Saying Goodbye to a Parent

Michelle Jaqua

It was a bittersweet ending to our summer vacation

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This is similar to what the view was like from Harbor Mountain.Taylor Dylan on Unsplash

My husband and I recently took a trip to Sitka, Alaska, where he grew up with his seven siblings. We were hitting all the sites, and on our last day there, we drove up to Harbor Mountain with his brother and his significant other.

The four of us were chatting on the drive up to the top. The two brothers talked about how they would climb to the top with their family when growing up. The two talked about how this was their mother’s favorite place and how she loved living in Sitka all of those years ago.

My husband expressed great memories of climbing the hill and getting to the top where there were wildflowers and a panoramic view of Sitka Sound, with the islands and city of Sitka below.

This day was no different. We climbed a short hill, swatting at a thicket of mosquitoes. Flowers filled the ground with low-lying wild orchids and alpine azalea as we walked a makeshift wooden plank path until we came to a clearing high above the coastline.

There below was the expansive view of Sitka Sound. The small islands dotted the water. We could even see beyond the horizon. The view was breathtaking.

“This is where I envisioned we could lay mom to rest,” said my husband.

My husband's mom passed away back in January of this year when COVID was in full swing. She didn’t have COVID, but the visitor restrictions kept her family from spending time with her towards the end, allowing only one visitor. Fortunately, she was in the same hospital where we both work there, so we weren’t counted as visitors. His sister, also a nurse, was the only other sibling who was able to visit.

His mom had dementia, and with the COVID restrictions and isolation, she was confined to her room with her husband (my husband's dad). This lack of social interaction progressed her dementia faster than usual over the past year. Then she fell and broke her hip. That's when she came to the hospital, the hospital that my husband and I work at, to get treated.

After surgery, she recovered on one of the hospital floors then returned to her facility on the skilled nursing side. She was there for a couple of weeks, without family able to visit. Her mentation further declined. She stopped eating. She stopped being able to rehab to get stronger. It was apparent she wouldn’t make it, so my husband and his family placed her in hospice.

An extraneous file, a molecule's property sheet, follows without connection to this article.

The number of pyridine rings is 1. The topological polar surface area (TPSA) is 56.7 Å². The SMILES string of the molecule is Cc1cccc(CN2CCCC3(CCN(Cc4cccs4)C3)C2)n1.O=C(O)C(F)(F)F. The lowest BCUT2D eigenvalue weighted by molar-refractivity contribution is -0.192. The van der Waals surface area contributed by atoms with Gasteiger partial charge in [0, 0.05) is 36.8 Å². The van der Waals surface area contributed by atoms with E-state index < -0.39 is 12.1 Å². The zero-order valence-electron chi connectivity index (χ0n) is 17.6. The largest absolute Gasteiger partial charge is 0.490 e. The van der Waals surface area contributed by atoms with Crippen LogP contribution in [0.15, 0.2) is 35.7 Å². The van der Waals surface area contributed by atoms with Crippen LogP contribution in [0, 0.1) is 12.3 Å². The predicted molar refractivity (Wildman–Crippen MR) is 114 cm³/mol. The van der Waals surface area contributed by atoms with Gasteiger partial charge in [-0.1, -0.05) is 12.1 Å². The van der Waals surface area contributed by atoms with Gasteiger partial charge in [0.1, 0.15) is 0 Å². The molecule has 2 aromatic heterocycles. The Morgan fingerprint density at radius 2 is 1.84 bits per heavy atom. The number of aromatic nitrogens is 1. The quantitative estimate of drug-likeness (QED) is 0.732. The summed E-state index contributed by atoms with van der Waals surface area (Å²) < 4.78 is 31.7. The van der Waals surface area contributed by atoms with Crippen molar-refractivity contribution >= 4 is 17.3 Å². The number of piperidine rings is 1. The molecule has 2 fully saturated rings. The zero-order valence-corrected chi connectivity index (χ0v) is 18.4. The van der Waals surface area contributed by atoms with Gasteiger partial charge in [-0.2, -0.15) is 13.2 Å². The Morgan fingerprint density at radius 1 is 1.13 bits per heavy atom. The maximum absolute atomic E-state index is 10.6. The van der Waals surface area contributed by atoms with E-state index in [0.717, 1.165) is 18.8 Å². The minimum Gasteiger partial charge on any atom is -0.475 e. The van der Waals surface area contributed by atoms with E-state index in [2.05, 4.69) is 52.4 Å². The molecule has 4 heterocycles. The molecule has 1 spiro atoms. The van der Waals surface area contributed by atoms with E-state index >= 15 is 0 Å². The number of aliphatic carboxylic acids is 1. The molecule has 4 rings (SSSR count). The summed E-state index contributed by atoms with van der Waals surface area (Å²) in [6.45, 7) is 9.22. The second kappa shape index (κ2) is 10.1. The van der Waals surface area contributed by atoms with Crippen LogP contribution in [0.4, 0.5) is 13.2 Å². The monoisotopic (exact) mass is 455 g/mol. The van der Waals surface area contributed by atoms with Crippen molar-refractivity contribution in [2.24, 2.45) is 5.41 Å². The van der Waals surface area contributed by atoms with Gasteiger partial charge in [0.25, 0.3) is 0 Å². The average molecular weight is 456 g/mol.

Once she was in hospice, my husband and his dad could once again come and see her (go figure). Every day he drove to his dad's room, and wheeled his dad over to his mom's room to spend the day with her (his dad and mom couldn’t stay together because…COVID, again. Damn COVID).

My husband sat with his mom and dad, video calling every relative he knew. Being one of eight children in the family, he has a lot of relatives all over the country. He would call someone on video and put their face up to see his mom. His relatives told her how much they loved her, and most of all, to say goodbye to her.

Some of the family members cried. Others were upbeat, “WE LOVE YOU, GRANDMA!” while others would reminisce about the past.

Mike’s mother passed away in February, a couple of weeks before her 87th birthday.

While we stood on Harbor Mountain overlooking the water, Mike pulled out a container of his mother’s ashes. I held hands with my sister-in-law as my husband and brother-in-law sprinkled their mother’s ashes in that small clearing on the mountain.

The wind picked up a bit, and we watched as the air carried away some of the ashes.

The four of us hugged each other with tears in our eyes. We talked about their mom. She was a straightforward, loving, and practical mother who loved all eight of her children.

It was our last night in Sitka, and we had an entire week of enjoying this charming town in the wilderness of Alaska. I made my husband promise to bring me back again. Sitka was like the small hometown where I’ve always wanted to live. But it was time to leave this rugged place and return to Oregon to get back to our family and friends.

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Lake Oswego, OR
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